A good diet for inflammatory bowel disease (IBD) focuses on:

  • Replacing and supplementing nutrients that may not be absorbed because of intestinal swelling in Crohn's disease
  • Trying to avoid injury to the intestine (stopping fiber from scraping severely inflamed bowels) 
  • Promoting growth in the children
  • Supporting the overall health of patients with IBD  

Can a diet move from a supportive role to becoming a main part of treatment?

We know that the foods we eat can change the intestinal microbiome. We also know that the microbiome can protect the intestines as another line of defense for the immune system. Current thought leads us to believe that Crohn's disease results from an overreactive immune system.

So, could it be possible that consuming a proper diet could help treat IBD? Below is the current research on nutritional therapies and diets that could possibly help manage IBD.

Nutritional Therapy

Enteral therapy (tube feeding) is as effective as some medications in helping children with newly diagnosed Crohn's. Additionally, there are no harsh side effects that frequently accompany IBD medicines.

Intravenous therapy (IV nutrition) is also effective in treating Crohn's disease. It does, however, have its own set of side effects and is not recommended for long-term use.

The Diets

A number of diets have become popular among patients (many are actually similar). Currently, there is not enough research to know how effective a particular diet is.  

Specific Carbohydrate Diet (SCD)

The specific carbohydrate diet is based on the theory that starch and other carbohydrates are poorly absorbed and cause bad bacteria growth in the small intestine. A few small studies have shown that children seem to feel better and have clinical improvements in their IBD. Many adults report feeling better on the SCD too; however, the diet is hard to stick to. If unsupervised, the diet can also lead to low nutrients due to its restrictive nature.


The FODMAP diet is often used in patients with IBD. Like the specific carbohydrate diet, it restricts most carbohydrates to improve digestion and discover food sensitivities. This diet is low in fiber and risks low nutrients.

Paleo (Paleolithic) diet

The paleo diet is based on the assumption of what ancient humans (hunter-gatherers) used to eat. Similar to the SCD and FODMAP diet, paleo does not allow many carbohydrate sources such as grains, starchy foods, and legumes. The paleo diet has many criticisms over the accuracy of historic eating patterns and currently has no published results for in IBD.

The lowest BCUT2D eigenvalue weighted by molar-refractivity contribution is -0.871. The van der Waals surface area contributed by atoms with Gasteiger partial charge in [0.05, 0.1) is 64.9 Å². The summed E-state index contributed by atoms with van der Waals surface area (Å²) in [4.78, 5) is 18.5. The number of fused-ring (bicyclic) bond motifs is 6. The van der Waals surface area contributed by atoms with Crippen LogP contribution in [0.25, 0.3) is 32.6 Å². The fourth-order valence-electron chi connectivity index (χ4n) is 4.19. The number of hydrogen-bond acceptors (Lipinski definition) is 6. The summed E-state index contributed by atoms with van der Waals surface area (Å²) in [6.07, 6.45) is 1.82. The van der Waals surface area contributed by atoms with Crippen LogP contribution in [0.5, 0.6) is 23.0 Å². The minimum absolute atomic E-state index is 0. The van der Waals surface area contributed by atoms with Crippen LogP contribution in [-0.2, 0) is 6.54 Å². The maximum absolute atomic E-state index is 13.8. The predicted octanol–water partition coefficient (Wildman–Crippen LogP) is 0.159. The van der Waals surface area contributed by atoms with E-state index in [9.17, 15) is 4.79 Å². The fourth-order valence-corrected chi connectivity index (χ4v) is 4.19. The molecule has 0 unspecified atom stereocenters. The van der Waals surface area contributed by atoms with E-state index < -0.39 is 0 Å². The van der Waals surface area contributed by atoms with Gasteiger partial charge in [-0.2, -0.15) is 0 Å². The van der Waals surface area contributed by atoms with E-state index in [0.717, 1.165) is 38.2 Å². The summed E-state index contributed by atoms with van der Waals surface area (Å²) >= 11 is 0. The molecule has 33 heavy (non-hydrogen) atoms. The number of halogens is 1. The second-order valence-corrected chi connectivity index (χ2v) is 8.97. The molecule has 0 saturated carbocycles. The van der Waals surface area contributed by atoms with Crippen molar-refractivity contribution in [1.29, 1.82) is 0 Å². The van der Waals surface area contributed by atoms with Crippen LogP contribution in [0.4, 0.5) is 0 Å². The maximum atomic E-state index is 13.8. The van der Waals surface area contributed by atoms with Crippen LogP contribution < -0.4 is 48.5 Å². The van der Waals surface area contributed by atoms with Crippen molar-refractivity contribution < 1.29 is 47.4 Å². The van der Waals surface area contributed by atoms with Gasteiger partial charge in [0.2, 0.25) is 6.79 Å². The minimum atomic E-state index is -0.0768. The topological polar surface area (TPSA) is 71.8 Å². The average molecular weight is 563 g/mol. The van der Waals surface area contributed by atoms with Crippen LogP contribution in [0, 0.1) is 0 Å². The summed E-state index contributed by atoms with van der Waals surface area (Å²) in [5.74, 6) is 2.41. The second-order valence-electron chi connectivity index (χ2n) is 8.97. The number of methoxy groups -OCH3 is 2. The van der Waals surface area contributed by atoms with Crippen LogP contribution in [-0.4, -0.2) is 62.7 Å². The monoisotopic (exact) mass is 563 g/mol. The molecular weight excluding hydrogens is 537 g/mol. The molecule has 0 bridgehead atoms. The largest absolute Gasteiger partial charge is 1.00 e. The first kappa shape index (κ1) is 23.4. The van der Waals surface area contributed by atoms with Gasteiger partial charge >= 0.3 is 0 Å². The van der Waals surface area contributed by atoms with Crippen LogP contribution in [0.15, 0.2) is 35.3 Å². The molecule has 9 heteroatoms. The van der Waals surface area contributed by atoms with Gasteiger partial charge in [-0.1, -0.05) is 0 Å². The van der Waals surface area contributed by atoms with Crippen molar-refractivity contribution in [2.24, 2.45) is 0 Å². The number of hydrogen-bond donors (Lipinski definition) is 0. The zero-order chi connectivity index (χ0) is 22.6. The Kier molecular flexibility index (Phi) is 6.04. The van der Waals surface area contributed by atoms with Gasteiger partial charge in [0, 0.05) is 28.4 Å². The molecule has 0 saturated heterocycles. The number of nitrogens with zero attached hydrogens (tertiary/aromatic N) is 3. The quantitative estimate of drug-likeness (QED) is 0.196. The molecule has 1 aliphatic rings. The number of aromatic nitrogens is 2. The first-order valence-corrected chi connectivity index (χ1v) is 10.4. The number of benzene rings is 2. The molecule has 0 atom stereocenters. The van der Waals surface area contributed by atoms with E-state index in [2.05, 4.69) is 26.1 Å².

Autoimmune Protocol (AIP)

The AIP adapts the paleo diet as part of an integrative approach to lessen the symptoms and causes of autoimmune illnesses. Along with following the paleo diet, the protocol also includes daily exercise, improving sleep, and stress management.

Crohn's Disease Exclusion Diet (CDED)

The CDED removes gluten, foods that are high in fat (especially animal fat), and many of the processed foods with thickeners and emulsifiers. The diet also adds liquid formulas to make sure patients get enough calories and nutrients. Current research shows promising results for Crohn's treatment.

Lactose-free diet

A lactose-free diet is helps those who develop lactose intolerance due to their IBD. The diet is not part of IBD treatment.

Gluten-free diet

A gluten-free diet helps patients who have celiac disease, but there's no evidence that it helps patients with IBD.

Bottom Line

Momentum is building to study nutritional therapy for Crohn's disease. The only therapy proven effective for IBD is exclusive enteral nutrition or total intravenous (IV) nutrition. While some diets show promising results, more research is needed to determine which diets are best for IBD.

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